Minorities doubt Yeddyurappa's secular avatar
By S Rajashekara | ENS - BELGAUM
07th December 2012 09:10 AM
Former chief minister B S Yeddyurappa may be making all efforts to shed his saffron image by reaching out to Muslims, but the community is still sceptical about his secular credentials.
The community leaders feel it is too early to judge the true meaning of Yeddyurappa’s public utterances.
“He has been an RSS and BJP ideologue for decades. I have also read that his party would follow the RSS ideology. In such a case, how can one believe him?” asked Abdul Masood Khadir, convener of Karnataka Muslim Muttaida Mahaz.
“When Yeddyurappa was the chief minister there was no Muslim representation in the Karnataka Public Service Commission (KPSC) . It is too early to judge him,” he added.
Former MLC and author of Karnataka Muslims and Electoral Politics Quazi Arshad Ali also said it was difficult to imagine a secular Yeddyurappa. “He has been aggressively pursuing the RSS and BJP ideologies for decades. How can he change overnight?”
He also said the community’s representation was neglected in appointments to academic councils and university Syndicates and academic bodies when Yeddyurappa was in power.
On Yeddyurappa’s plans to field at least 30 Muslim candidates in the Assembly polls from the Karnataka Janata Party (KJP), Ali asked why not a single ticket was given to a Muslim candidate when he was in the BJP.
“These are political statements aimed at electoral politics,” said Sadaquath Peeran, former member of the KPSC and former president of Al Ameen Education Society.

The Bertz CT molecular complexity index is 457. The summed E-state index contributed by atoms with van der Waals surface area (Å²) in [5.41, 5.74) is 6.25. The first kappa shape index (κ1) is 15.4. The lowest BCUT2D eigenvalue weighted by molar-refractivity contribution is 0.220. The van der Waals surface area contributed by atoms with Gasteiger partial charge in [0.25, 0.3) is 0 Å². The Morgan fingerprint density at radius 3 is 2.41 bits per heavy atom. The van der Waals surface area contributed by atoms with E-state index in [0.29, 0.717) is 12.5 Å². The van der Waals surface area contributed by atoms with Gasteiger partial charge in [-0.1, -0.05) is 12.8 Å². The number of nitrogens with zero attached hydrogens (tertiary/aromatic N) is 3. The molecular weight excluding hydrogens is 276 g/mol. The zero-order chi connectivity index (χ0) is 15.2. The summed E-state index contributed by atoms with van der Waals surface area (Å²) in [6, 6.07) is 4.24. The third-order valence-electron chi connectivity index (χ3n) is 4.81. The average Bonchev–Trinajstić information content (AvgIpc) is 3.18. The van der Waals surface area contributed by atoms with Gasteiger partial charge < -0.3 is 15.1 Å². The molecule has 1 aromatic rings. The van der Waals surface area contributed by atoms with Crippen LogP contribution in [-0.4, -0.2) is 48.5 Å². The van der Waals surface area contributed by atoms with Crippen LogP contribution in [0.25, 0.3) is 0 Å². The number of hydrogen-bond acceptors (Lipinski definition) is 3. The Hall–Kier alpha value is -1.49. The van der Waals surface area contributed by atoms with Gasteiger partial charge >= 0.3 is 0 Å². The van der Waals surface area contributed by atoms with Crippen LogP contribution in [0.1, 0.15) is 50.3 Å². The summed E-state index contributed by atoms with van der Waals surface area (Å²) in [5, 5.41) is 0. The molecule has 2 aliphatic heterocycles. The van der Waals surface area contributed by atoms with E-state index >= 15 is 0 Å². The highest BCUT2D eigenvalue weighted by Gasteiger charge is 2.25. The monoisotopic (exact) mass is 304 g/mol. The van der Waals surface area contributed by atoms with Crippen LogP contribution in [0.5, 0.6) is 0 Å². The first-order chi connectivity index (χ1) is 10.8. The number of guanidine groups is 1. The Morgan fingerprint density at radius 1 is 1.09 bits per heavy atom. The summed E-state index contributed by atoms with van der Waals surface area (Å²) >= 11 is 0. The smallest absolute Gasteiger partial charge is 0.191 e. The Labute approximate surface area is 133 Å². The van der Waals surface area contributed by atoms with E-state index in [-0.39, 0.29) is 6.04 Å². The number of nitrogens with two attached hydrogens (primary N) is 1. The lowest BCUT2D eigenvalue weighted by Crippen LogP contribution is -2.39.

Referring to Shimoga MP and Yeddyurappa’s son B Y Raghavendra’s statement that the KJP would be built on the RSS ideology, Peeran said, “How can one trust Yeddyurappa when they are making such statements. May be a few individuals seeking a space in political spectrum believe him, but it is too difficult for a practising Muslim to trust Yeddyurappa.”
He said, “I am amazed that he went to a Muslim place of worship, probably for the first time in his life, in Hubli. Voters are smart enough to see through the prism and take a decision.”
Anwar Sharieff, chairman Jumma Masjid Trust, Bangalore, said as long as one was honest in rendering service to the public, people would back him.
“If these noises are only for the elections, then people will not believe and support such parties and leaders,” he said.
Former minister Jabbar Khan Honnali, who recently joined the KJP, however, said anyone who was detached from the RSS and the BJP would be supported by the community.
“Yeddyurappa has come out of the BJP and says that he will fight against it, why not trust him?” he asked.
According to political analyst and Pro Vice-Chancellor of Jain University Sandeep Shastry, the Muslims are divided between the Congress and the JD(S).
“There is no reason to say Muslims will drift away from those parties,” he said.
He, however, said there was a possibility of Muslims supporting the KJP if the political base of either those parties became weak.
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